Posted - 06/26/2015 :  1:02:04 PM  Show Profile  Visit neeters_guy's Homepage  Reply with Quote
I tried 3DS Studio (under DOS) and then again with 3DS Max 2. I eventually learned to use Lightwave 5.6 but haven't upgraded since 8.

I came to the same conclusion: 3D animation is a team effort. The time it takes to model, texture, rig, then animate is ridulously long not to mention highly technical (I've bought many a book dedicated to these subjects). In high end studios, these are separate jobs.

I do understand the high upfront cost of 3D assets is more than justified in a long running series or movie. For the lone animator, not so much.

The neat thing about ASP is you get fast asset creation and the benefit of reuseable assets...best of both worlds.

----
http://neetersguy.tumblr.com/

Edited by - neeters_guy on 06/26/2015 1:03:35 PM
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Kelleytoons
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6376 Posts

Posted - 06/26/2015 :  5:07:50 PM  Show Profile  Reply with Quote
Yes, the switch to AS was enormously liberating to me (then again, I was mostly making very short 3D animations when I was working).

But, truly, the entire environment has changed and the tools are tremendous (particularly compared to 3DS Max 2). It's been a long journey, but I could see a starting animator nowadays realizing his or her vision even in a one person shop.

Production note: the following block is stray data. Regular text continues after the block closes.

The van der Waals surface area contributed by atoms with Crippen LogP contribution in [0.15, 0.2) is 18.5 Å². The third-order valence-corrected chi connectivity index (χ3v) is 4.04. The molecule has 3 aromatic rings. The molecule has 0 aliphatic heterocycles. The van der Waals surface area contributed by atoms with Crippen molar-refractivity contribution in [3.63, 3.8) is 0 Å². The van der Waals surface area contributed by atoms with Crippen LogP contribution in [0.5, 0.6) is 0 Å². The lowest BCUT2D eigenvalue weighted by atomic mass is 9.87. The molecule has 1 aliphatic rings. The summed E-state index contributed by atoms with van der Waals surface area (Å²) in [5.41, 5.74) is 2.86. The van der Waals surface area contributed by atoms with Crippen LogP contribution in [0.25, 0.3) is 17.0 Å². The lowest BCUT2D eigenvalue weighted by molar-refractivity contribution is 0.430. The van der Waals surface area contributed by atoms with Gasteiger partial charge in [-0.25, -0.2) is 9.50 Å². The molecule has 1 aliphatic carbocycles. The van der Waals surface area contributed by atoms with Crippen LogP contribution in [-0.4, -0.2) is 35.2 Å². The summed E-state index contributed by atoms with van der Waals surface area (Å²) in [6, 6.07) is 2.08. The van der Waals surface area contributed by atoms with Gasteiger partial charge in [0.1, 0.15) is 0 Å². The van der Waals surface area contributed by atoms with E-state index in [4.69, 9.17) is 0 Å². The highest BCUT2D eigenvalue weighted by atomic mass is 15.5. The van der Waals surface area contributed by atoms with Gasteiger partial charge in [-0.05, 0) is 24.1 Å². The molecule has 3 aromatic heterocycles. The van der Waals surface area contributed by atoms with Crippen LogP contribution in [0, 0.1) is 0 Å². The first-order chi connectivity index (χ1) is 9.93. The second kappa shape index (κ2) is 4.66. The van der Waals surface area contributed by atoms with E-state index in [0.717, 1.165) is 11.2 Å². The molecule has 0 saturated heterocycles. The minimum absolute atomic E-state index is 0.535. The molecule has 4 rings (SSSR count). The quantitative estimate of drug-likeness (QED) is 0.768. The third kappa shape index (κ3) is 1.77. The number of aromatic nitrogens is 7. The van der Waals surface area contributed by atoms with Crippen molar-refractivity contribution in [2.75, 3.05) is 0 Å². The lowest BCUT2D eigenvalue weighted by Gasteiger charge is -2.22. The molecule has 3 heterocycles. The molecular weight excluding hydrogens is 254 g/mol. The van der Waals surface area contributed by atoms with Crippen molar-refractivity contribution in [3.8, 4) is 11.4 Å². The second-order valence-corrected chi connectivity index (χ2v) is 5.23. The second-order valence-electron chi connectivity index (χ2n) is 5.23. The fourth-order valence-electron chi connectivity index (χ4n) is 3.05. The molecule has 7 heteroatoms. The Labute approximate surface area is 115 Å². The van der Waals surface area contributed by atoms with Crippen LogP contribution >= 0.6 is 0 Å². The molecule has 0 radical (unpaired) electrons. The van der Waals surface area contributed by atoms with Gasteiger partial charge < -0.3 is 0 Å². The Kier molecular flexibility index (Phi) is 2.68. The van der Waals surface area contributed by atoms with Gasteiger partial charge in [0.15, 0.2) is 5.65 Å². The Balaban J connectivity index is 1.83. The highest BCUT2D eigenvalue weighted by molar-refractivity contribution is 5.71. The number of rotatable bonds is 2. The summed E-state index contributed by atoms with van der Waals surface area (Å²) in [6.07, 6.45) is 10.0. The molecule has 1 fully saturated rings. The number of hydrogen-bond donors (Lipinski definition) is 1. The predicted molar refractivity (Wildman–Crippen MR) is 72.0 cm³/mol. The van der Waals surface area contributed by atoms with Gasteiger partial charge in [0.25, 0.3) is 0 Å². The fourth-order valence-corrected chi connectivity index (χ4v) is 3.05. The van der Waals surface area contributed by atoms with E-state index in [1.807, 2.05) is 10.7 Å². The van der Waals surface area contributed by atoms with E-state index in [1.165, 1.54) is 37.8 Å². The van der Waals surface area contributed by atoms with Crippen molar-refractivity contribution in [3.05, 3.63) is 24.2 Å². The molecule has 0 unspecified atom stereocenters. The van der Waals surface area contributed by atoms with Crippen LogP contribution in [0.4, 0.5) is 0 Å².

"Look, I made a hat...
Where there never was a hat"


-Mike "ex-genius" Kelley
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jahnocli
Junior Member



United Kingdom
242 Posts

Posted - 06/27/2015 :  04:03:25 AM  Show Profile  Reply with Quote
I think for most non-professional animators the main stumbling block would be the eye-wateringly large amount of money required...
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Kelleytoons
Forum Admin



6376 Posts

Posted - 06/27/2015 :  07:40:30 AM  Show Profile  Reply with Quote
Yes, no question that the initial buy-in for anyone is huge (although if you are a student you can get much of this software, if not for free, then for pennies on the dollar -- it's the non-students that have the real hurdle).

I was always facinated by animation and back in the early 90's there weren't a lot of choices for someone to even animate a simple scene with realism. I was making good money at the time and decided to spring for the cost: IIRC it was at least a few grand, which back then was pretty ridiculous money. Then again, a 10meg hard drive was 1300 dollars.

And speaking of hardware, that was the REAL issue -- you couldn't just render something out to a digital file that you could use in broadcast (or anywhere else BUT a computer, and we didn't have things like YouTube or even the 'net to show folks our stuff). I spent at least 3K for a frame-by-frame video tape machine that would painstakenly record each frame as it was rendered -- it took 10 hours to do a 30 second animation, and woe to you if your computer froze up or anything else went wrong (or you had to start from the beginning).